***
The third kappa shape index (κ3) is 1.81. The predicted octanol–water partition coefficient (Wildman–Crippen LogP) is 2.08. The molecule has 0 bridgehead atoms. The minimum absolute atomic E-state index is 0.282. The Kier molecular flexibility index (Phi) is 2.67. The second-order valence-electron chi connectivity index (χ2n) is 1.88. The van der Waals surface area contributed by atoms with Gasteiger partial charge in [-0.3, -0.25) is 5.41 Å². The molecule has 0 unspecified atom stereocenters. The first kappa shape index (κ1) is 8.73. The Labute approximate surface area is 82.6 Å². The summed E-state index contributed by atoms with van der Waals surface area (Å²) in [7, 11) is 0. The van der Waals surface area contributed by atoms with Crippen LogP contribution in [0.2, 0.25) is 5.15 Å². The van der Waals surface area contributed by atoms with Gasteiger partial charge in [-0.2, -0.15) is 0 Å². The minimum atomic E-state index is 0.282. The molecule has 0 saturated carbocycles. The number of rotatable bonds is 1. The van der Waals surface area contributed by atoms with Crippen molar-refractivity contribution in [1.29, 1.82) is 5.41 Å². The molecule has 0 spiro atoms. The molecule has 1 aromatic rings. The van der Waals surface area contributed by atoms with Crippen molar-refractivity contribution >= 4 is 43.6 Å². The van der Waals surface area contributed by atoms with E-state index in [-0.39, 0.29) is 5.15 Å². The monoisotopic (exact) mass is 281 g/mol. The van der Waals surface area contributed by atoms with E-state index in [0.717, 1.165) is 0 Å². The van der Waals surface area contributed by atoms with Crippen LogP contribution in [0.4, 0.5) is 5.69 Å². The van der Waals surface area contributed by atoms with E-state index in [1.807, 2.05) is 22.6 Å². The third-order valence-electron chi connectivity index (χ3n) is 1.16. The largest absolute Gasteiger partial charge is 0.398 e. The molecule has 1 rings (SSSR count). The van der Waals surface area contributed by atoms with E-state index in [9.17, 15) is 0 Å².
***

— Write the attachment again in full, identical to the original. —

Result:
The third kappa shape index (κ3) is 1.81. The predicted octanol–water partition coefficient (Wildman–Crippen LogP) is 2.08. The molecule has 0 bridgehead atoms. The minimum absolute atomic E-state index is 0.282. The Kier molecular flexibility index (Phi) is 2.67. The second-order valence-electron chi connectivity index (χ2n) is 1.88. The van der Waals surface area contributed by atoms with Gasteiger partial charge in [-0.3, -0.25) is 5.41 Å². The molecule has 0 unspecified atom stereocenters. The first kappa shape index (κ1) is 8.73. The Labute approximate surface area is 82.6 Å². The summed E-state index contributed by atoms with van der Waals surface area (Å²) in [7, 11) is 0. The van der Waals surface area contributed by atoms with Crippen LogP contribution in [0.2, 0.25) is 5.15 Å². The van der Waals surface area contributed by atoms with Gasteiger partial charge in [-0.2, -0.15) is 0 Å². The minimum atomic E-state index is 0.282. The molecule has 0 saturated carbocycles. The number of rotatable bonds is 1. The van der Waals surface area contributed by atoms with Crippen molar-refractivity contribution in [1.29, 1.82) is 5.41 Å². The molecule has 0 spiro atoms. The molecule has 1 aromatic rings. The van der Waals surface area contributed by atoms with Crippen molar-refractivity contribution >= 4 is 43.6 Å². The van der Waals surface area contributed by atoms with E-state index in [-0.39, 0.29) is 5.15 Å². The monoisotopic (exact) mass is 281 g/mol. The van der Waals surface area contributed by atoms with E-state index in [0.717, 1.165) is 0 Å². The van der Waals surface area contributed by atoms with Crippen LogP contribution in [0.4, 0.5) is 5.69 Å². The van der Waals surface area contributed by atoms with E-state index in [1.807, 2.05) is 22.6 Å². The third-order valence-electron chi connectivity index (χ3n) is 1.16. The largest absolute Gasteiger partial charge is 0.398 e. The molecule has 1 rings (SSSR count). The van der Waals surface area contributed by atoms with E-state index in [9.17, 15) is 0 Å².